Hope spring eternal, but is too often crushed. However, at least the former CEO is gone. But it turns out he got quite a going away present. As described in a companion article,
John P. Ferguson received a severance package of more than $5 million when he was forced out as president of Hackensack University Medical Center last year, bringing his total compensation for 2009 to $7.7 million, according to recent federal tax filings.
The other executives who presided over HUMC in 2009, the year that its former consultant was convicted, also did very well for themselves,
His senior vice president for operations, Doreen Santora, received $2.6 million — including more than $1.5 million in severance — when she left in the executive reshuffling that followed, the documents show.
In all, seven top executives at the non-profit hospital each received more than $1 million in total compensation in 2009, up from five the year before.
This extremely generous compensation could not be related to the financial success of the hospital at the time:
The compensation packages came in a year in which tax filings show the 775-bed medical center employed 317 fewer staff and Moody's Investors Service downgraded its credit rating to Baa1, leading to higher interest payments when new debt is issued.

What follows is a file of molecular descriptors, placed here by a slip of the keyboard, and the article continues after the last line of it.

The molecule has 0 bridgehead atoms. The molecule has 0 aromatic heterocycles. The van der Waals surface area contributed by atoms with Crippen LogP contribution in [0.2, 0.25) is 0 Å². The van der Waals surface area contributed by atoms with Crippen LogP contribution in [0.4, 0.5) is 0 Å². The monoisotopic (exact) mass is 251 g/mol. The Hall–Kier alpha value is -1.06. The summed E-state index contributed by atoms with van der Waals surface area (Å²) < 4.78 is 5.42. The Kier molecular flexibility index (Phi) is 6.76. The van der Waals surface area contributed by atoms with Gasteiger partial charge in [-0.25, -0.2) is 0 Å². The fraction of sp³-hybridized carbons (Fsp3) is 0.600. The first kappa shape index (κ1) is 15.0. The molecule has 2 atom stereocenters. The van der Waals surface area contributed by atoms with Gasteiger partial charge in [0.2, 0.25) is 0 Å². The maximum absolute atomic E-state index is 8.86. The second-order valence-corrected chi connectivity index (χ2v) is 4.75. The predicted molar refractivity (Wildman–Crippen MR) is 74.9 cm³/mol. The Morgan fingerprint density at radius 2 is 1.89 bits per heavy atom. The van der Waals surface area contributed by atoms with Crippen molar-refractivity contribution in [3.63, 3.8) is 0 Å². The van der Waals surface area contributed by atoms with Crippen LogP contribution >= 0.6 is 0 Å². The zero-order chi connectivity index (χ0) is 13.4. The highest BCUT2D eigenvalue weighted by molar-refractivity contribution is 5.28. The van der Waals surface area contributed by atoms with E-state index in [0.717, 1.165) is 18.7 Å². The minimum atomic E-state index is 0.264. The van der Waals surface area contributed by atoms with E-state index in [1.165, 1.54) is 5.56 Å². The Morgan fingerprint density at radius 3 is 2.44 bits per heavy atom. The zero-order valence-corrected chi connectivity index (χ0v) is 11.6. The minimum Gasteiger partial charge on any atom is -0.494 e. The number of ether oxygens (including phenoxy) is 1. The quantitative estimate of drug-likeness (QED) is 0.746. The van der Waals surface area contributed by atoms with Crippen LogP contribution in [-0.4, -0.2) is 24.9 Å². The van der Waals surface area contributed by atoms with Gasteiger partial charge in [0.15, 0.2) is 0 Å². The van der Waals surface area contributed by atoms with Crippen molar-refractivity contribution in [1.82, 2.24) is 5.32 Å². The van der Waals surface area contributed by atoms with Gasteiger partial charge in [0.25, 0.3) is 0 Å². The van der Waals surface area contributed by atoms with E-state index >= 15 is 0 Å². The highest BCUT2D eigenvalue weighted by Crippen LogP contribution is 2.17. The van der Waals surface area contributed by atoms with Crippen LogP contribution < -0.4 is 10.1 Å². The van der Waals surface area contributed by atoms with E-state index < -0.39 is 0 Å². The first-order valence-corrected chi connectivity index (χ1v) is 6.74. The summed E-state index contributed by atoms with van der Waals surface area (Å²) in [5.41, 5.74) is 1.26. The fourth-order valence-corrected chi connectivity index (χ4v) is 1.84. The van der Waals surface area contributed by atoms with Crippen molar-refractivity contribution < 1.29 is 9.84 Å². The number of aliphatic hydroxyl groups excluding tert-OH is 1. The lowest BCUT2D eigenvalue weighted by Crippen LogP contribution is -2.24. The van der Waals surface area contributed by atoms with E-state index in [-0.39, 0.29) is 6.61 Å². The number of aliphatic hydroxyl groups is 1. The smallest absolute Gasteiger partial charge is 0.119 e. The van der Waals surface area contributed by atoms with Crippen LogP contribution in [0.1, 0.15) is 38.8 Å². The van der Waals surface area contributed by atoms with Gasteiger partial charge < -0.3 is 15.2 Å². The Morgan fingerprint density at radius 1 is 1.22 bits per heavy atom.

If this was pay for performance, by what measure these executives' performance was measured was not clear. Actually, who even decided to award them such sumptuous pay was unclear:
only a handful of board members were aware of the millions of dollars in pay and perks that had been handed out to executives over the last few years. Several employees saw their overall compensation double or triple.
Board members expressed 'sticker shock' when they first learned of the compensation numbers at a fall 2009 meeting, said J. Fletcher Creamer Jr., who completed his term as chairman of the board of governors in March.
'We went through every single executive' whose salaries must be disclosed on the IRS form for non-profit institutions, Creamer said in an interview earlier this year. 'It's the first time they actually saw it. … We always made the numbers available if they wanted to come see it, but not everyone looked.'
Keep in mind that per the first NorthJersey.com article, Mr Creamer will still be in a "key role" at HUMC, his failure to think that top executives' compensation was something his fellow board members needed to consider notwithstanding.
Is this any way to run a hospital "which has a national reputation for quality care?" The hospital leadership did and still appears to be an "insider's group" which works to promote its own self-interest.
As we have said before, far too often the leaders of not-for-profit health care institutions seem more interested in padding their own bottom lines than upholding the institutions' missions. They often seem entirely unaware of their duty to put those missions ahead of their own self-interest. Like the financial services sector in the era of "greed is good," health care too often seems run by "insiders hijacking established institutions for their personal benefit." True health care reform would encourage leadership of health care who understand health care and care about its mission, rather than those who see a quick way to make a small fortune.